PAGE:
Take a moment to consider the last deficiency. The 2009 HSR report presented a completion timeline that was sequentially out of order. As in locking the barn door after the horse leaves. If the HSR team can’t put together a proper timeline on paper, how could it ever be trusted to complete anything?
The LAO’s concerns about project risks, funding, completion targets and the proper sequencing of targets sadly became remarkably prescient. Private investors were supposed to line up to fund the “no-brainer.” To date, there are no private investors, and it is ludicrous to imagine that any will ever show up. There is no pathway to funding beyond the Bakersfield-Merced route, and even that may be at risk. Out-of-order completion targets? Some land that was being developed by HSR was never purchased, leading to one lawsuit after another.
LAO also presented concerns early on about the importance of the state’s building goodwill with local governments and public agencies to facilitate construction. This never happened. More lawsuits were filed, by litigants ranging from the Hollywood airport to the Northern California city of Millbrae.
One of the most damaging decisions by the state was to permit nearly all aspects of the project to be implemented and managed by consultants. Only ten full-time employees were on staff at the time that the project was supposed to take off, and they were little more than cheerleaders, according to Quentin Kopp, who was chair of the HSR when voters passed the bond measure but is now a strong critic. An even more damaging decision was to retain the same consultants in 2015, when the state awarded them a new $700 million contract and when it was obvious the project was far behind schedule and far over budget.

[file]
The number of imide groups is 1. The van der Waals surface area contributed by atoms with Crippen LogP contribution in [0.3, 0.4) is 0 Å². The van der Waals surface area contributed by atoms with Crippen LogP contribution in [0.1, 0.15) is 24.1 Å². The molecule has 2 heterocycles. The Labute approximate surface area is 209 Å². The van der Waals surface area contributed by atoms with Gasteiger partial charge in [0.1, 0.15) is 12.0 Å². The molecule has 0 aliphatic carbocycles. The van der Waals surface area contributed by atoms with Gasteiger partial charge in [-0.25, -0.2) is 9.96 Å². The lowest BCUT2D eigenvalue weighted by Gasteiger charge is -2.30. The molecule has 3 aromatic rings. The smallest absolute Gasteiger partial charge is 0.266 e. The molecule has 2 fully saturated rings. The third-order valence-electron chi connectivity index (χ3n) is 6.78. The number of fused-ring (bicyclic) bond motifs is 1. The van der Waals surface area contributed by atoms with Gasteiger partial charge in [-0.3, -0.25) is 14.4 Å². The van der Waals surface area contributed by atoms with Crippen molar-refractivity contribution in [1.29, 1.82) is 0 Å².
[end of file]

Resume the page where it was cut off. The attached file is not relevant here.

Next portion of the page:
The state’s latest HSR business plan was released last week. The cost of just the Los Angeles-to-San Francisco route is estimated to be over $100 billion now, though I fail to see how the HSR authority can come up with such a cost when they don’t even have a completion date. Some things never change.
Life has changed substantially since voters passed the HSR bond issue in 2008. Electric vehicles are supposed to make up most of the stock of California cars after 2035, which eliminates a significant component of the estimated benefit from HSR. Video meetings and remote work have become common, reducing the demand for travel. And the state has one million fewer people today than it was expected to have back when the bond was passed. Consequently, HSR ridership estimates have been reduced significantly, by as much as 38 percent below initial estimates.
There is no path to completion for the fantasy rail system that was falsely sold to voters 15 years ago. Finishing the Bakersfield-Merced route, which will cost in excess of $35 billion, and which won’t be operative for ten years, doesn’t come close to penciling out. The only reasonable decision is to end a project that should never have begun.